Dimensional Coordinates: RESTRICTED
Divergence Date: Unknown.
Dr. Lavern Lee Moore may have a funny name, but it's his bloodthirsty reign in the heart of Central California that shuts people up.
The citizens of present-day Lemoore were already angry before the good doctor settled on the shore of Lake Tulare.
Isolated from most of civilization by as little as a day’s horseback ride, settlers were tired of the lack of news and luxuries that larger settlements received by virtue of their proximity to larger towns. So when Moore showed up, he quickly galvanized his neighbors with his rhetoric and civics skills.
Moore quickly knit the community together, created a post office and center of commerce. Word spread quickly that Tulare was the place to be, and the population boomed.
However, the Moore of this world had large delusions of grandeur thanks to an unfortunate addictions to absinthe and opium. The citizens of the re-named Lemoore followed their self-appointed leader blindly, and any township that didn’t fall in line with Moore’s socialist leanings were annexed by force.
Grangeville, Kingston and Hanford all fell under Moore’s vicious sieges. As the region grew great under his control, other smaller settlements deferred to Moore for protection and supplies.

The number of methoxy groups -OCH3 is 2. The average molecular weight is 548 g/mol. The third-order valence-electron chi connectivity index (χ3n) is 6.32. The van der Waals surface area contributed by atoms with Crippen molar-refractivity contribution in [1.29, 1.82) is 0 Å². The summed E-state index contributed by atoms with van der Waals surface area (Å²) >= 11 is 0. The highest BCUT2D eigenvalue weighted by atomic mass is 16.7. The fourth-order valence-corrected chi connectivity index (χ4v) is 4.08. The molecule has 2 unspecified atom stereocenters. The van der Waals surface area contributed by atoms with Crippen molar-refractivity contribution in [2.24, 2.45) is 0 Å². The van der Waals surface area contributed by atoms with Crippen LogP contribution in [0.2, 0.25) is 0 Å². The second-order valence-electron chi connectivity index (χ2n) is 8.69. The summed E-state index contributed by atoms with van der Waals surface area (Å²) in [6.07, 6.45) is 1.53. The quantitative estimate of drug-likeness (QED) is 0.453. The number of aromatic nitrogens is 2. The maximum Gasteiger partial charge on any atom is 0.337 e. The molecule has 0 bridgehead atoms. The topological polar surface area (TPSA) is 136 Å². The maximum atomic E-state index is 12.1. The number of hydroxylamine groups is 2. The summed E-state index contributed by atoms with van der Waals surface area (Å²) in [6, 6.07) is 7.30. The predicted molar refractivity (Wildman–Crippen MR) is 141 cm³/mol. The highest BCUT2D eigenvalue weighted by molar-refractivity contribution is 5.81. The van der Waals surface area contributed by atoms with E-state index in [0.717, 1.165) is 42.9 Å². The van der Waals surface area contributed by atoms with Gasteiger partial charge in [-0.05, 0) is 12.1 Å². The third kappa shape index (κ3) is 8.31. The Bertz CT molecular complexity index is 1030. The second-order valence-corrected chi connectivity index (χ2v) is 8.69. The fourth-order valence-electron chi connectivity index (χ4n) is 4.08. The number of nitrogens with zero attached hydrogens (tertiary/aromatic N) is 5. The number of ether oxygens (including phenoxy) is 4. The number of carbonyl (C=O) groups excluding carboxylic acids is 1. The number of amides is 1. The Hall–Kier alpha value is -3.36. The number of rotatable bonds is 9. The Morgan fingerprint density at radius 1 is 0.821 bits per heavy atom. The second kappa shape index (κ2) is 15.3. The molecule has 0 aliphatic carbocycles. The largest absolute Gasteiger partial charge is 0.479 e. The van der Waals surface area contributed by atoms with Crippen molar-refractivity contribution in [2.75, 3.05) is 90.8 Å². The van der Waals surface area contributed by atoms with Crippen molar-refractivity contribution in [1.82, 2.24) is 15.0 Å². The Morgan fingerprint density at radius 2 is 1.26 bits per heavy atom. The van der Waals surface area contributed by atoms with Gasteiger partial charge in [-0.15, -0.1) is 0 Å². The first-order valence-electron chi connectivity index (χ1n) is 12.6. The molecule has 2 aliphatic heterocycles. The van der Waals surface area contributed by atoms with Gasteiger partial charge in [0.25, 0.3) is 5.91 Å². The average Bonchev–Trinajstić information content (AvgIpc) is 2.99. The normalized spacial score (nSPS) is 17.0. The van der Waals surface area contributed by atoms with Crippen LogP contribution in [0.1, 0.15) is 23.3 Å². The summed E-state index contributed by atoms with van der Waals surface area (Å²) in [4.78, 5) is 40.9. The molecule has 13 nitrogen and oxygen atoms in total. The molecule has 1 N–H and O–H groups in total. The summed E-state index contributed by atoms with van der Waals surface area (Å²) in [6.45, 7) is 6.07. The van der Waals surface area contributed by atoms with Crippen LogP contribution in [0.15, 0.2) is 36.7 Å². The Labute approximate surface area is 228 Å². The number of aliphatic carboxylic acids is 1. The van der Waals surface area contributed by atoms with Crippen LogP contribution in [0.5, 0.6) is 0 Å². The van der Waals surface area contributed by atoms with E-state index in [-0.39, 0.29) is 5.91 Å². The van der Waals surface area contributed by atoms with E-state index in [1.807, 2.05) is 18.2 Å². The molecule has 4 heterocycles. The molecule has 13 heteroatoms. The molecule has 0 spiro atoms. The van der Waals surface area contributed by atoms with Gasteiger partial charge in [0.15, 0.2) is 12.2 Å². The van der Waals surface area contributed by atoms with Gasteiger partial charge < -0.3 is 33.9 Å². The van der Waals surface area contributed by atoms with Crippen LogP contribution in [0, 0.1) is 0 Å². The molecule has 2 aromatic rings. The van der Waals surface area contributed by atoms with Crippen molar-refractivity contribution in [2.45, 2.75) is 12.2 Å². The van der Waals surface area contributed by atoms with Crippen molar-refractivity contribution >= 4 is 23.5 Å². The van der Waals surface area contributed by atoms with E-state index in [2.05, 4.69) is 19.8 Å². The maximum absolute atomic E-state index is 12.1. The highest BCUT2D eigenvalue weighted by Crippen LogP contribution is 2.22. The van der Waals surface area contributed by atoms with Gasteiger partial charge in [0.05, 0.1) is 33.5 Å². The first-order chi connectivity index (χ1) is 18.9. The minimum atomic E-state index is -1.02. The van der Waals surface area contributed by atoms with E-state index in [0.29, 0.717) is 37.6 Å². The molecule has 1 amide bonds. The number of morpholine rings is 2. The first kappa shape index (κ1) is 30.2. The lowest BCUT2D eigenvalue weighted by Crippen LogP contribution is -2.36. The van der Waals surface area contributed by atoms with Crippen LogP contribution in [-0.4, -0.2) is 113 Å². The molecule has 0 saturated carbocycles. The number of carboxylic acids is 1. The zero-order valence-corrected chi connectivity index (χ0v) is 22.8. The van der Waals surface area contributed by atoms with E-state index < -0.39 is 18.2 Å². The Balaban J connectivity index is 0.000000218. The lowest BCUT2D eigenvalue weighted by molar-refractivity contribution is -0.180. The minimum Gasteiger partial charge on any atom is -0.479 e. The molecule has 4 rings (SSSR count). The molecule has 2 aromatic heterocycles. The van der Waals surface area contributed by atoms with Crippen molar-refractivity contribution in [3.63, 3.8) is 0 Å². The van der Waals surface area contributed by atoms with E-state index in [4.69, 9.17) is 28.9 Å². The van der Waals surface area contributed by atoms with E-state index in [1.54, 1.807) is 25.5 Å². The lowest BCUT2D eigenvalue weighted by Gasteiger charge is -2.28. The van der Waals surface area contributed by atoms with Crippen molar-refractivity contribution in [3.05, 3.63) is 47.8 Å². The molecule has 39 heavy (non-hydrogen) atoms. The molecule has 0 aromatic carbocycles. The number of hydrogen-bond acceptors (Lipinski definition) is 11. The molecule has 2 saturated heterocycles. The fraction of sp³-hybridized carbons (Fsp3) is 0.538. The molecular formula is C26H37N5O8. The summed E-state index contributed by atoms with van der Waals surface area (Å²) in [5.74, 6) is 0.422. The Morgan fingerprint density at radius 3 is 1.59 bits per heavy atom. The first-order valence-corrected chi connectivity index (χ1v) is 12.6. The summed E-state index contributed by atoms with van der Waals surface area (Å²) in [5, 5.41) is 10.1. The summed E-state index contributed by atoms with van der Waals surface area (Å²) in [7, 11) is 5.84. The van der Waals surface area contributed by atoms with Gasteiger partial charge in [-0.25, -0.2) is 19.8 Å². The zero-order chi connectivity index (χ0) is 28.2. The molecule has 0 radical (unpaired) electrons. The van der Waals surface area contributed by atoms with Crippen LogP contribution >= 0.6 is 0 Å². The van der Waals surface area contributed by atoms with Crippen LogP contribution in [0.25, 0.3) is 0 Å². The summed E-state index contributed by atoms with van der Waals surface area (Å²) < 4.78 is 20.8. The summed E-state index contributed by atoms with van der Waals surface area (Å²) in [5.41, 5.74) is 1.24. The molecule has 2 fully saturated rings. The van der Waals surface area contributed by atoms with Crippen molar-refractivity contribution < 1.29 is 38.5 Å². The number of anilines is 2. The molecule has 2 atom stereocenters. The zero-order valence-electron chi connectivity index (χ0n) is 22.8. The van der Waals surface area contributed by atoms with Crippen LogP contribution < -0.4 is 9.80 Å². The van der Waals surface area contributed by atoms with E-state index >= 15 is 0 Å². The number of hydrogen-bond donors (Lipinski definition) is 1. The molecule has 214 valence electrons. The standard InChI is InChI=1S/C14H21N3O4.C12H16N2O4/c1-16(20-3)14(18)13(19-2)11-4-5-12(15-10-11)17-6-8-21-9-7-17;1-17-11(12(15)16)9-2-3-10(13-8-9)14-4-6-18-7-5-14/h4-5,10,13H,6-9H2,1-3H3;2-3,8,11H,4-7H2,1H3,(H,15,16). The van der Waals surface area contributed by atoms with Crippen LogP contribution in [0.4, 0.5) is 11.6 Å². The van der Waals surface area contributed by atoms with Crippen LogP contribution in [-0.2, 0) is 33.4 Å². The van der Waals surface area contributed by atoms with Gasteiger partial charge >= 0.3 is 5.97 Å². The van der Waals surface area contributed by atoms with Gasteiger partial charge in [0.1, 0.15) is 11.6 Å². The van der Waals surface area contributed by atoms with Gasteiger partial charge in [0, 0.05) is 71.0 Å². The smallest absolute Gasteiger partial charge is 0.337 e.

By the time the federal government, still under reconstruction and suffering from the recent presidential scandal with Samuel Tilden, learned of a huge militia movement encompassing a large section of California territory, it was too late. The services created by Moore and his citizens eclipsed other local economies, and Moore did his best to secede from the Union before realizing symbiosis was more beneficent for all.
Lemoore today is peaceful and under control of an elected republic. However, it maintains a powerful military that includes an air force and good-sized standing army. Any attempts to encroach on their land is met with force.
Lemoore is not a place that welcomes an abundance of strangers.
Visiting Lemoore is not available with any MultiDim package.
Sent from Bill Zimmerman to brother John, a recent emigrant to Lemoore. No historical significance whatsoever.